Judge rules Illinois school can print censored yearbook cover without ‘God Bless America’ slogan

A federal judge rejected an Illinois elementary school student’s plea April 16 to have her school print the words “God Bless America” on a yearbook cover she designed.

By refusing to grant a temporary restraining order, U.S. District Judge Joe Billy McDade allowed the Ridgewood Elementary School in Rock Island to replace the slogan or use an alternative cover. The school claimed the design of the 12-year-old artist, Melissa DeLaRosa, conflicted with the separation of church and state.

Attorney Steven Ames, who represented the student, argued that the yearbook design was not a violation of the Establishment Clause of the First Amendment based on court rulings that protected schools that mentioned or taught religion.

Although the court did not rule that using “God Bless America” on the yearbook cover was an Establishment Clause violation, the judge did say school officials were “rightly concerned” about the matter.

The judge, who issued his ruling from the bench, cited Hazelwood School District v. Kuhlmeier as precedent for the school to alter the student’s design. The U.S. Supreme Court’s 1988 decision gave administrators greater leeway to control some student publications.

Principal John Frieden said the yearbook has been sent to the printers with a new design. He said DeLaRosa asked the school not to use her artwork if she could not include the “God Bless America” slogan.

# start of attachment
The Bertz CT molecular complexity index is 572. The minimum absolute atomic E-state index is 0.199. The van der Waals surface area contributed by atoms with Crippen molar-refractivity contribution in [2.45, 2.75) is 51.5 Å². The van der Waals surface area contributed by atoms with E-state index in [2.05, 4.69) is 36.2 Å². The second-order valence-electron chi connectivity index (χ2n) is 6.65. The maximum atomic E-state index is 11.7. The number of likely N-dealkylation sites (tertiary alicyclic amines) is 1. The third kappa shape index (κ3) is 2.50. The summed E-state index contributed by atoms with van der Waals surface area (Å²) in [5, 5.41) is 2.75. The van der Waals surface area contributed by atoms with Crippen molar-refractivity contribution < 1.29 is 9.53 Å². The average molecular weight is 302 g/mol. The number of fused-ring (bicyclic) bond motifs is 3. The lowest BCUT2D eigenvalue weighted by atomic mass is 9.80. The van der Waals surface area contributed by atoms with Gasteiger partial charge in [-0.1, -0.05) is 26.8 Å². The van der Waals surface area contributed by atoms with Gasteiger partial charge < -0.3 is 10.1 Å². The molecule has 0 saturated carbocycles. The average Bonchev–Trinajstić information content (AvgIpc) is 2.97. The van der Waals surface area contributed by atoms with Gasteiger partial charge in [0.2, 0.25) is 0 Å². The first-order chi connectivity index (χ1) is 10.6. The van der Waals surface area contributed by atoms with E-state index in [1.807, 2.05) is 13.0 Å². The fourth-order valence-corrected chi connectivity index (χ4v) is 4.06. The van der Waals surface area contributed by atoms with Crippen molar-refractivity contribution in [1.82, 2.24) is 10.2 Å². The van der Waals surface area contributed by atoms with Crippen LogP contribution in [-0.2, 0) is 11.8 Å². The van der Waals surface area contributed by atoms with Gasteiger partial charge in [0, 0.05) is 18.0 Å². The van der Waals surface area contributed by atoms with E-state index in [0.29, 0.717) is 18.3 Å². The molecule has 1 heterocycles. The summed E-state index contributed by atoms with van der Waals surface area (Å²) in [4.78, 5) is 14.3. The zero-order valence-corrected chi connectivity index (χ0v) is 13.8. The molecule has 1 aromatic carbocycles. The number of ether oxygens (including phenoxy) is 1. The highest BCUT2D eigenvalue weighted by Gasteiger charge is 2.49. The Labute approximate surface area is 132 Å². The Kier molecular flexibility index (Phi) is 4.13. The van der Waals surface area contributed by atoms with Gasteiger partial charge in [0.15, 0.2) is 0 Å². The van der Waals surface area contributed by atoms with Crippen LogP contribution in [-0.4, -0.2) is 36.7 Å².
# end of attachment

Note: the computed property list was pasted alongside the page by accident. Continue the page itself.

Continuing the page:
“Being a public school, we have to look after everybody,” Frieden said. “Knowing some of the families here, if [“God Bless America”] would have gotten on there, we would have been at the other end of the spectrum.”

McDade will rule on the student’s request for a permanent restraining order next month, but Ames said it is a moot point because the yearbook will have already been printed. Ames noted, however, that the judge could still find the school violated the student’s First Amendment rights.

SPLC View: One factor that apparently swayed the judge in this case was the age of the students who would receive the yearbook. In issuing his decision, he noted that elementary school students would have more problems than high school students discriminating between speech initiated by the school vs. that produced by students. As long as religious speech is student-initiated and produced, it is unlikely that a court would find a church/state problem in a similar case at the high school or college level. For more information on the topic of religious speech in student media, be sure to look for the upcoming Spring 2002 issue of the SPLC Report, which contains a full legal analysis on the topic.